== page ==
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Figure 5: Internal link distribution before and after a redesign

Apart from the new design’s depth, another element that is good to check during a redesign is link distribution. Essentially, while a depth analysis tells you how far from the homepage most of your site’s pages are in terms of links, a link distribution analysis will give you an overview of how internal links are distributed across pages. In other words, it will show you how the “link equity” of your site is distributed. Conducting this kind of analysis needs a bit more manual effort than the previous one, but is still rather simple. First of all, you will need to set a significant sample of pages to base your analysis on (e.g. the first 1,000 pages of your site, in crawling order). Then, you will need to crawl them in their old and new version with ScreamingFrog, exporting the reports on internal links per URI. Finally, you should work on the reports in Excel, sorting them in decreasing order and creating a comparative graph, possibly comparing them both in absolute and proportional terms (note that due to the typically high difference in link distribution across pages, using a logarithmic scale is often necessary). This kind of analysis can help you highlight whether your website’s new design increases or decreases the gap between your site’s top pages and the rest of it, and in how many tiers your site is split in terms of link equity. Taking the analysis in Figure 5 as an example, we can see how in this case our website’s new design generally increases the amount of links pointing to each page. More significantly, it seems to attribute much more “link equity” to the site’s top 40 pages, while before only the site’s top 10 pages were clearly given more importance in the internal linking hierarchy. If these changes reflect the actual importance and SEO potential of the site’s pages, then this is to be considered as a positive result; in this example, the increase in link equity towards the top 40 pages was due to the presence of a “top pages” menu in the site’s new design, with the specific purpose of strengthening its most important pages.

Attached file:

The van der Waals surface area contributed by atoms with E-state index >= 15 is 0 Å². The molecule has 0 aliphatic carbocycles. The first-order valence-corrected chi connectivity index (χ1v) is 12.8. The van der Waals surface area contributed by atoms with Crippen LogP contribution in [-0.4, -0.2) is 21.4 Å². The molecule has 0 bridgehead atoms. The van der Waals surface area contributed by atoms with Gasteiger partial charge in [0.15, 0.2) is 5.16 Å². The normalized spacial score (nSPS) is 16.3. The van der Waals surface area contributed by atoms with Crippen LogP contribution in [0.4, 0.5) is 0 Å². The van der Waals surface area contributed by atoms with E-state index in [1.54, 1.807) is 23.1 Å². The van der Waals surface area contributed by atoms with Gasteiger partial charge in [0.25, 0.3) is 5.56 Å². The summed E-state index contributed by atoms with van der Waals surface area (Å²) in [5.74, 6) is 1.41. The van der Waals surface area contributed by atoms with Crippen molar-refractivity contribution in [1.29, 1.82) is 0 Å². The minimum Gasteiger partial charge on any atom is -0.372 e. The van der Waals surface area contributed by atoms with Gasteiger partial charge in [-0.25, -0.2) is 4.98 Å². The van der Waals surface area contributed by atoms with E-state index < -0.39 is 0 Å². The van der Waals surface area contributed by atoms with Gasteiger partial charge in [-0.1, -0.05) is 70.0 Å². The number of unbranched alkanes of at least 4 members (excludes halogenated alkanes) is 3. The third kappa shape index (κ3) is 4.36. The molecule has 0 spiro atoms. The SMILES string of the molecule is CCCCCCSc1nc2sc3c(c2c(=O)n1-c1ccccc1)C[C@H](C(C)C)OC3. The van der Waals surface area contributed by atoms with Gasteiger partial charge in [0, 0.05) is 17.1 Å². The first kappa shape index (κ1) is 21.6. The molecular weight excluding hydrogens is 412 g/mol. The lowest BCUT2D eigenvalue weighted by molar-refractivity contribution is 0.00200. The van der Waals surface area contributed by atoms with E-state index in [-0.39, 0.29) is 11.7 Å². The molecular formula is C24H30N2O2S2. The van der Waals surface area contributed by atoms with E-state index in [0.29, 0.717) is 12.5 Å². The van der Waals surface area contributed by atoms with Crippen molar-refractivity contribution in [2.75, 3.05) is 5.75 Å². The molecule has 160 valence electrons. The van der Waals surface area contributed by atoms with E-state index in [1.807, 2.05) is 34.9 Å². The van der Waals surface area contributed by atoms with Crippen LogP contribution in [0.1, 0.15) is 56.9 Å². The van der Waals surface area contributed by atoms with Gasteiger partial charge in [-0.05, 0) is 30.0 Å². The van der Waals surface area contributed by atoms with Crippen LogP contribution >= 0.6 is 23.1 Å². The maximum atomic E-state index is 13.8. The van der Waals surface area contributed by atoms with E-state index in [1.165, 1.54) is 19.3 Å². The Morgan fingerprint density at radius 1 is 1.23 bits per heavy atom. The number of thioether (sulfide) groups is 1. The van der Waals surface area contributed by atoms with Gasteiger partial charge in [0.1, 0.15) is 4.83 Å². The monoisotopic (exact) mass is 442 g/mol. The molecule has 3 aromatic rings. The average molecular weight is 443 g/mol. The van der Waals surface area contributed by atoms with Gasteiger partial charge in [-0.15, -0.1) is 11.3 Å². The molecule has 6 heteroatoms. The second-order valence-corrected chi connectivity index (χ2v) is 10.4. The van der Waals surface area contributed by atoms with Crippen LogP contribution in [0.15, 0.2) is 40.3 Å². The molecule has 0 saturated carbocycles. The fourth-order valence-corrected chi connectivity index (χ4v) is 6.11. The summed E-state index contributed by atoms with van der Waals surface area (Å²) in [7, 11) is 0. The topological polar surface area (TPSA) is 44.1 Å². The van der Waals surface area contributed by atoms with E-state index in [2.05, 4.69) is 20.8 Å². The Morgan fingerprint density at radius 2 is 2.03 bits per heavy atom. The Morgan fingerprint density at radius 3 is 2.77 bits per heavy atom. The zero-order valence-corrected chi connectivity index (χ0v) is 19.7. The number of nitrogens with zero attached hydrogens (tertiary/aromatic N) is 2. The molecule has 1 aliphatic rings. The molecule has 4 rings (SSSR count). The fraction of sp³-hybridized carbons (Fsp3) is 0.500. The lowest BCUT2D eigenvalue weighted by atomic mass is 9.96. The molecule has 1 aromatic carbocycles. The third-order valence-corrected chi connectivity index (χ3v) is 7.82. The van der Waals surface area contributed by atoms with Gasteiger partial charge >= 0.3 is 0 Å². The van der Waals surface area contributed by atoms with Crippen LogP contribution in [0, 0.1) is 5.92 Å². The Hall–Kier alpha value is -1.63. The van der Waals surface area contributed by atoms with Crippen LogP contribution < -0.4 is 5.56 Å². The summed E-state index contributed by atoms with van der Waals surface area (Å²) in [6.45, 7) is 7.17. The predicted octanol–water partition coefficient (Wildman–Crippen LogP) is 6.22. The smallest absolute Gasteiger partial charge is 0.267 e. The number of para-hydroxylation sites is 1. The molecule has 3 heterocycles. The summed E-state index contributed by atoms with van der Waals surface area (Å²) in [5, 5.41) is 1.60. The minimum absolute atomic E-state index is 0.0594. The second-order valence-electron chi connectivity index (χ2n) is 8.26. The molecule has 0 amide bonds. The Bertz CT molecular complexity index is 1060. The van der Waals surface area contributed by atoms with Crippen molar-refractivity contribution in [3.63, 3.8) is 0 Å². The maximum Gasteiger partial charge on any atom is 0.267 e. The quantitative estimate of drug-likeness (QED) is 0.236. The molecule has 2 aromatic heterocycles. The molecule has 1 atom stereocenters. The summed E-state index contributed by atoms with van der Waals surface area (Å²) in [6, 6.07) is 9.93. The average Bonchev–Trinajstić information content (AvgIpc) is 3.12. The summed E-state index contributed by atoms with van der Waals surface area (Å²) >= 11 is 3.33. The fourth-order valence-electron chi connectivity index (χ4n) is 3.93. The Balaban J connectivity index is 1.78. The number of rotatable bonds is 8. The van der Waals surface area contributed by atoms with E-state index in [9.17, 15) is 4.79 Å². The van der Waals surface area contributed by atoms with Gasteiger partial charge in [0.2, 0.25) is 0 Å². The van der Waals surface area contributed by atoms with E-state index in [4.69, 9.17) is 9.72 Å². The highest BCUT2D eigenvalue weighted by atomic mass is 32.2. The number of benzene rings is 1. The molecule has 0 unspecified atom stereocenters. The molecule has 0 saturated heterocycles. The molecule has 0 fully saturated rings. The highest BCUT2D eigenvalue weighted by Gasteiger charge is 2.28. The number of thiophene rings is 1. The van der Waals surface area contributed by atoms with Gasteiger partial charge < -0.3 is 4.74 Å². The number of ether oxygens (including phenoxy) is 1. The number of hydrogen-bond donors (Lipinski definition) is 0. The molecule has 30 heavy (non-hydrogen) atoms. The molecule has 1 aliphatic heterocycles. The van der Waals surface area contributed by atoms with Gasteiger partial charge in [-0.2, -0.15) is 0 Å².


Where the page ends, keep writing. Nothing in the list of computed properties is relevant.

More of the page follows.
5. Double check your new design for internal content duplication

Changing a site’s design and template basically means changing the way in which its pages are “assembled” starting from numeric, graphic and textual building blocks. This can result in the same elements being used in different ways across multiple pages. If the way in which data and content is used across different pages is not carefully monitored, the site may end up with several pages having almost identical content (duplicate content) or with pages in which duplicated boilerplate elements (menus, headings, footers, etc.) take more space than meaningful content. Both these situations can damage the site, confusing the search engines about what pages should be ranked for a specific topic and generally lowering the site’s perceived quality, especially following Google’s implementation of its Panda algorithm8 . In order to avoid accidentally lowering your site’s perceived quality, it is important to ensure your new design is not excessively re-using and internally duplicating content. A tool which can help you to check your website for this kind of risks is Siteliner9 , which can crawl your site and show you how different content elements are re-used across it.